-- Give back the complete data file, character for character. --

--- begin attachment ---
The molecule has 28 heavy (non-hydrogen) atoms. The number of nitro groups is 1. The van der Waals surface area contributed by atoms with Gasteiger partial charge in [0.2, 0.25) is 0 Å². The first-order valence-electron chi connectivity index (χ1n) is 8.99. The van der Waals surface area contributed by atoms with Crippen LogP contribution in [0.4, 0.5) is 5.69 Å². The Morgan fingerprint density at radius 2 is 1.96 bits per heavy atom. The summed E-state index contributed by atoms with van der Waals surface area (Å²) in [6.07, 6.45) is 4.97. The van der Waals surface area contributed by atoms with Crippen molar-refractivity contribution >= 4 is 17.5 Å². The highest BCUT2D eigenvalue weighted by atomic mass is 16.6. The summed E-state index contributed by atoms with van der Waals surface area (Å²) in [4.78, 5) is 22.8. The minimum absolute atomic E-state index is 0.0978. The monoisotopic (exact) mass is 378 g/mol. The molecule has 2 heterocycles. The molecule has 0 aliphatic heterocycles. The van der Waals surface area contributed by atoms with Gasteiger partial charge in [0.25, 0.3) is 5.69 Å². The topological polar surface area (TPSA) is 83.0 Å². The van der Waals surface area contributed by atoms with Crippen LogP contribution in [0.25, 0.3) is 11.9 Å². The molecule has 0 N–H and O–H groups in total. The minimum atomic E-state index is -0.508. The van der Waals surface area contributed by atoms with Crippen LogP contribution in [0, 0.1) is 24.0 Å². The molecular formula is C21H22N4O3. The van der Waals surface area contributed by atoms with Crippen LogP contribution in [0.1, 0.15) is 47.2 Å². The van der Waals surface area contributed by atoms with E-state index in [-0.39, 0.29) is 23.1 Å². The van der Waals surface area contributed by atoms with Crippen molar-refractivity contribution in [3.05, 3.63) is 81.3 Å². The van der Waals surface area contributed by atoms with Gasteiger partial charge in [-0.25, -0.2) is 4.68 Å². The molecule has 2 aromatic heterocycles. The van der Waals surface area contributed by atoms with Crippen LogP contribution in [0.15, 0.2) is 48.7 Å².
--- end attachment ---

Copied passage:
The molecule has 28 heavy (non-hydrogen) atoms. The number of nitro groups is 1. The van der Waals surface area contributed by atoms with Gasteiger partial charge in [0.2, 0.25) is 0 Å². The first-order valence-electron chi connectivity index (χ1n) is 8.99. The van der Waals surface area contributed by atoms with Crippen LogP contribution in [0.4, 0.5) is 5.69 Å². The Morgan fingerprint density at radius 2 is 1.96 bits per heavy atom. The summed E-state index contributed by atoms with van der Waals surface area (Å²) in [6.07, 6.45) is 4.97. The van der Waals surface area contributed by atoms with Crippen molar-refractivity contribution >= 4 is 17.5 Å². The highest BCUT2D eigenvalue weighted by atomic mass is 16.6. The summed E-state index contributed by atoms with van der Waals surface area (Å²) in [4.78, 5) is 22.8. The minimum absolute atomic E-state index is 0.0978. The monoisotopic (exact) mass is 378 g/mol. The molecule has 2 heterocycles. The molecule has 0 aliphatic heterocycles. The van der Waals surface area contributed by atoms with Gasteiger partial charge in [0.25, 0.3) is 5.69 Å². The topological polar surface area (TPSA) is 83.0 Å². The van der Waals surface area contributed by atoms with Crippen LogP contribution in [0.25, 0.3) is 11.9 Å². The molecule has 0 N–H and O–H groups in total. The minimum atomic E-state index is -0.508. The van der Waals surface area contributed by atoms with Crippen LogP contribution in [0, 0.1) is 24.0 Å². The molecular formula is C21H22N4O3. The van der Waals surface area contributed by atoms with Crippen LogP contribution in [0.1, 0.15) is 47.2 Å². The van der Waals surface area contributed by atoms with E-state index in [-0.39, 0.29) is 23.1 Å². The van der Waals surface area contributed by atoms with Crippen molar-refractivity contribution in [3.05, 3.63) is 81.3 Å². The van der Waals surface area contributed by atoms with Gasteiger partial charge in [-0.25, -0.2) is 4.68 Å². The molecule has 2 aromatic heterocycles. The van der Waals surface area contributed by atoms with Crippen LogP contribution in [0.15, 0.2) is 48.7 Å².